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9. Rajon Rondo
One thing that has never been questioned about Rajon Rondo is his intelligence. American professional basketball player for the NBA’s Los Angeles Lakers, Rondo has been butting heads with coaches ever since his early years, largely in part because he may just be “too smart for his own good”. Born February 22, 1986, the Kentucky-native attended Eastern High School where he averaged 7 assists per game and over 27 points as a junior. In the Louisville Invitational Tournament, Rondo led his high school basketball team to the championship. In 2004 Rondo was named a McDonald’s All-American before enrolling at the University of Kentucky where he led the team to multiple wins with victories over Louisville, South Carolina, and Central Florida. Rondo left school in 2006 for the NBA draft where he was selected as 21st overall by the Phoenix Suns. One reason which led to his somewhat early departure for the NBA was the fact that he frustrated coaches at every level. Kentucky head coach Tubby Smith compared working with Rondo as teaching a class of thirty children. He remarked, “They don’t all learn at the same level. And when you have one that’s just so superior – ‘Hey we’ve got to find other work for him to do.’ Really, that’s the way Rajon was. That is a challenge for coaches to be creative, just like it would be for a teacher in a classroom.” It wasn’t just in basketball that Rondo displayed his smarts. Former teachers have referred to him as “a horrible student” yet one of the smartest they’d ever taught; his former math teacher was said to have designed special tests for Rondo to take just to keep his active mind engaged. Math is still a favorite subject for the athlete and he’s been known to teach algebra classes while touring schools, “just for fun.”
School:University of Kentucky
Image Source: The Undefeated
10. Victor Oladipo
Victor Oladipo, wearing jersey #4, is a Nigerian-American professional basketball player who currently plays for the NBA’s Indiana Pacers in the point guard and shooting guard positions. Born on May 4, 1992, to a father who worked as a public health executive and was a native of Blama, Sierra Leon and a Nigerian mother who worked as a nurse, Oladipo was raised in Upper Marlboro, Maryland. He attended DeMatha Catholic High School in Hyattsville, Maryland before attending Indiana University. Oladipo turned down offers from Notre Dame, Maryland, Xavier and others before signing on with Indiana University. Speaking of the environment at the University, he said, “It’s like a basketball atmosphere everywhere you go… That’s perfect.” While clearly committed to the sport, Oladipo also placed a high priority on his studies. He graduated with a degree in sports communication before signing on with the NBA. During his final semester, he took on a whopping 19 credits in order to finish the degree, all while playing for the Indiana Hoosiers and leading the team to a conference championship. Oladipo the named the the Co-NABC Defensive Player of the Year, the first-team All-American by the USBWA and ‘Sporting News’, and the ‘Sporting News’ Men’s College Basketball Player of the Year. In addition to these honors, the athlete was also awarded as the winner of the annual Adolph Rupp Trophy, which is granted to the NCAA Division I’s top player in men’s basketball. In 2013 he was drafted as the second overall pick by the Orland Magic and went on to play for both the Oklahoma City Thunder (2016) and the Indiana Pacers (2017-current).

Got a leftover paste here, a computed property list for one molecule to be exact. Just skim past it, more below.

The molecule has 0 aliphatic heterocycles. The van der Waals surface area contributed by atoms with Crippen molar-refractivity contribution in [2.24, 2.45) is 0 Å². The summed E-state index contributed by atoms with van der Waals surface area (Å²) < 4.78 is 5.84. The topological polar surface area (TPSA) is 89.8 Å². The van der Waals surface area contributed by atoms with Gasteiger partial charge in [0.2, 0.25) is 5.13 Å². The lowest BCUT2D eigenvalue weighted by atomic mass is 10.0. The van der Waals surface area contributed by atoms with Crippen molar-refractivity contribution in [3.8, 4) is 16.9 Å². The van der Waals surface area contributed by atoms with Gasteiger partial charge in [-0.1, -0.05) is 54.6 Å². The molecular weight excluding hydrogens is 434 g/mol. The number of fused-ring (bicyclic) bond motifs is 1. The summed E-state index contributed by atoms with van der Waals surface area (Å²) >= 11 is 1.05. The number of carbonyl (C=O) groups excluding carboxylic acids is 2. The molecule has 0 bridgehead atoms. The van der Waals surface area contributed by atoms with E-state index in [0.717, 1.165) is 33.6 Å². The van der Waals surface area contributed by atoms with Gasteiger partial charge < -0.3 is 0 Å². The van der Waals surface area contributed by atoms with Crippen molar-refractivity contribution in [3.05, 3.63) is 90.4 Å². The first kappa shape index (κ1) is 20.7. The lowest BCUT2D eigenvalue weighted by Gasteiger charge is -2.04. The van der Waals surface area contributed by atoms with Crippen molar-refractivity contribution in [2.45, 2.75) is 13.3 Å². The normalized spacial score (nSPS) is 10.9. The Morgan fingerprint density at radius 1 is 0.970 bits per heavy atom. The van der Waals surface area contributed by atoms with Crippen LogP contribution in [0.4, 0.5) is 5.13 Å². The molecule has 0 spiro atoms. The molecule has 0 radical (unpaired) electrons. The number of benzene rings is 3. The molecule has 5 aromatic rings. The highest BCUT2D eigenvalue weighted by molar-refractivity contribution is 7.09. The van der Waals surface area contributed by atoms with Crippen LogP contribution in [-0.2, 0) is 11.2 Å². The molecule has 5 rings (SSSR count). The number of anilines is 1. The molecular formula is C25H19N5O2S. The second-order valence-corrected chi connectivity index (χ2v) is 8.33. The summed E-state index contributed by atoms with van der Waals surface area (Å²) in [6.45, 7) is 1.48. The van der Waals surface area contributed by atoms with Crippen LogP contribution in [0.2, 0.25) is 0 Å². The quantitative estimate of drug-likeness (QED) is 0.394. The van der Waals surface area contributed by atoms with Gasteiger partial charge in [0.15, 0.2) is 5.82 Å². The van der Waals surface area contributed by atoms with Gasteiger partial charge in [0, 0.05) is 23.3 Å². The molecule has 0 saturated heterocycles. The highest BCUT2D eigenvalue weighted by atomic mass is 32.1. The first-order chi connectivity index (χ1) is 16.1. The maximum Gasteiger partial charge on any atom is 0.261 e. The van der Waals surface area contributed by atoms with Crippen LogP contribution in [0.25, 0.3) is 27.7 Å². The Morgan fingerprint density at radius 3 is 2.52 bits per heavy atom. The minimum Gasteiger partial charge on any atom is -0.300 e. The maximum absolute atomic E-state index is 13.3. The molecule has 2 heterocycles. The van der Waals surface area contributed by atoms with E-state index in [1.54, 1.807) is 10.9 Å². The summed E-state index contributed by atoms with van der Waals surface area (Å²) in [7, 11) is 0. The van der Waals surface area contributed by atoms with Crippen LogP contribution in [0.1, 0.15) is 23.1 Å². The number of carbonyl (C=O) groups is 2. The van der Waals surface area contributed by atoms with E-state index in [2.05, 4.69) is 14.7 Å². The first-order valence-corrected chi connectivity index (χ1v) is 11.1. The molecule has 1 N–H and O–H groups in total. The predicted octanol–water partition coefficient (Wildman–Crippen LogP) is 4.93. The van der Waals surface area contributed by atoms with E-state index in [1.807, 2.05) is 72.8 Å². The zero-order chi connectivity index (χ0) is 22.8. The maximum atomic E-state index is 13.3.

Image Source: Sporting News